Chapter 10 : A Wife & Two Earldoms
In January 1562 Mary received Arran kindly at court and patched up some sort of reconciliation between the Hamiltons and James, and it was agreed that they would attend James’ wedding. For, whilst the Hamiltons had lost Dunbarton, Mary was honouring James with the grant of two earldoms – Moray on 30th January 1562, and Mar on 7th February. The first grant was, initially, kept secret, but the second made a splendid present for his wedding the following day, Shrove Tuesday, to Agnes Keith, daughter of the Earl Marischal.
The ceremony was performed by John Knox, in the presence of the Queen, who was already fond of her new sister-in-law. Knox warned James in his sermon to be sure to continue his support of the Protestant Kirk, lest his new wife be blamed for any falling off of enthusiasm!The ceremony was followed by feasting and dancing at Holyrood, much to Knox’s disgust, and the knighting of various of James’ associates. James and Agnes had been betrothed for some years, and, as James was of age and in complete control of his destiny, we can assume that this was as close to a love-match as aristocratic marriages in the sixteenth century ever were.
The reason for secrecy over the grant of the Earldom of Moray was the slight technical hitch that Huntly, although not granted the title, had been administering the lands since 1549. It is hard to understand why Mary gave Moray the title – she must have known that Huntly would be provoked.There had been bad blood between Huntly and James for years, as noted above, and it is difficult to avoid the conclusion that the new Earl of Moray was using his sister’s trust in him to triumph over his enemy, who just happened to be the leading Catholic Earl.
Despite all of these quarrels and feuds – Huntly with James, James with the Lennox family (the Earl was still in England), the Lennoxes with the Hamiltons and the Hamiltons with the Earl of Bothwell, Mary endeavoured to keep the balance between them all, trying to keep the Crown above faction, but it was hard work.
During the spring of 1562, the Earl of Arran appeared to lose his mind. He had quarrelled, not for the first time, with James Hepburn, Earl of Bothwell (the background facts are a complex web of attacks, counter-attacks, cattle-raids, abductions and rescues – the usual Borderers fare).Bothwell apologised handsomely and the two made up like long-lost brothers – a fact that surprised the Queen and her Council to such an extent that the Queen proposed to ride to Dumbarton to see what Arran and his father, the Duke, were up to.Arran later alleged that Bothwell had suggested that, in order to restore the Hamiltons to favour, Mary should be abducted en route by the two of them, whilst James and Maitland, who would, as a matter of course be with her, should be killed.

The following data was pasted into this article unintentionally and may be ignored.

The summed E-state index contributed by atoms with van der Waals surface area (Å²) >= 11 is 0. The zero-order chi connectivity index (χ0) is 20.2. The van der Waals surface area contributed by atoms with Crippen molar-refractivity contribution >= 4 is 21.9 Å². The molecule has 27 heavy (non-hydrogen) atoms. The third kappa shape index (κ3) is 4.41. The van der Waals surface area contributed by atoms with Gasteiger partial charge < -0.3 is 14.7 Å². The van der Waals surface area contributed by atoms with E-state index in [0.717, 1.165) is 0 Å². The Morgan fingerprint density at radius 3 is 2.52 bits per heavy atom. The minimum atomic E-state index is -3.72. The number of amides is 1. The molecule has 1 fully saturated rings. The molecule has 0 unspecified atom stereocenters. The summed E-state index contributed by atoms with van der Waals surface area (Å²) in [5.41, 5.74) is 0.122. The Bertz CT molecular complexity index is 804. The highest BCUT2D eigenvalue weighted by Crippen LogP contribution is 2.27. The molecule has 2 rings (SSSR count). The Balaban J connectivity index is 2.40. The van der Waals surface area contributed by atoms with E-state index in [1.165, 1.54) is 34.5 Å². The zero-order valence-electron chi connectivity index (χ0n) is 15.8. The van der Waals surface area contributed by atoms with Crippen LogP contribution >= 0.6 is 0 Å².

Apparently, Chatelherault was keen on the plan, but, he, Arran, suffering from a fit of conscience, confessed the matter to Mary and James and then told his father what he had done. Chatelherault was furious, and locked his son up, but Arran smuggled a letter out for James, before escaping from his room using his bedsheets!No sooner had James received the letter, whilst hunting with Mary, than another messenger raced up from Chatelherault, saying that Arran was making the whole story up.
Unsurprisingly, James and Mary did not know what to believe. Bothwell was sent for and locked up whilst the matter was investigated, and James went to see Arran, who was hiding out with William Kirkcaldy of Grange. Arran, was, by then, raving – talking of devils and witches, one of whom was, apparently, James’ mother, Margaret Erskine.The next day, somewhat recovered, he was brought to Mary herself. By then, he seemed to be in his right mind, but said he would only confirm his story under certain conditions. The Queen rejected that idea immediately – he must either re-affirm what he had written in his letter to James, or confess he had made the whole thing up.
Chateleherault did not come to court, but said that his son was out of his mind – pointing out that Arran’s mother and two aunts had also ‘been distempered with an unquiet humour’.Eventually, Arran retracted his allegations and seemed to be restored to health. Ambassador Randolph, nevertheless, did not entirely disbelieve the tale.
In August 1562, the first cracks in the relationship between James and Mary appeared. The Pope, Pius IV, sent a nuncio to visit Mary, in the hope that Scotland would send representatives to the reconvened Council of Trent. Mary, not wishing to aggravate her brother or the other Protestant lords, did not make much of the nuncio, but arranged with Maitland to meet him secretly whilst James and the others were attending Knox’s sermon at St Giles.Long though Knox’s perorations were, Mary mistook the time, and when James returned, he almost found them together. Mary made some excuse, but James was suspicious. Randolph thought that there was more to the visit than Mary had told Maitland, and he added that James might repent his decision not to allow the nuncio to be quietly murdered.
The dispute between the Hamiltons and James rumbled on, and it was suggested that Maitland should try to mediate – a united front between the Protestant lords was considered important.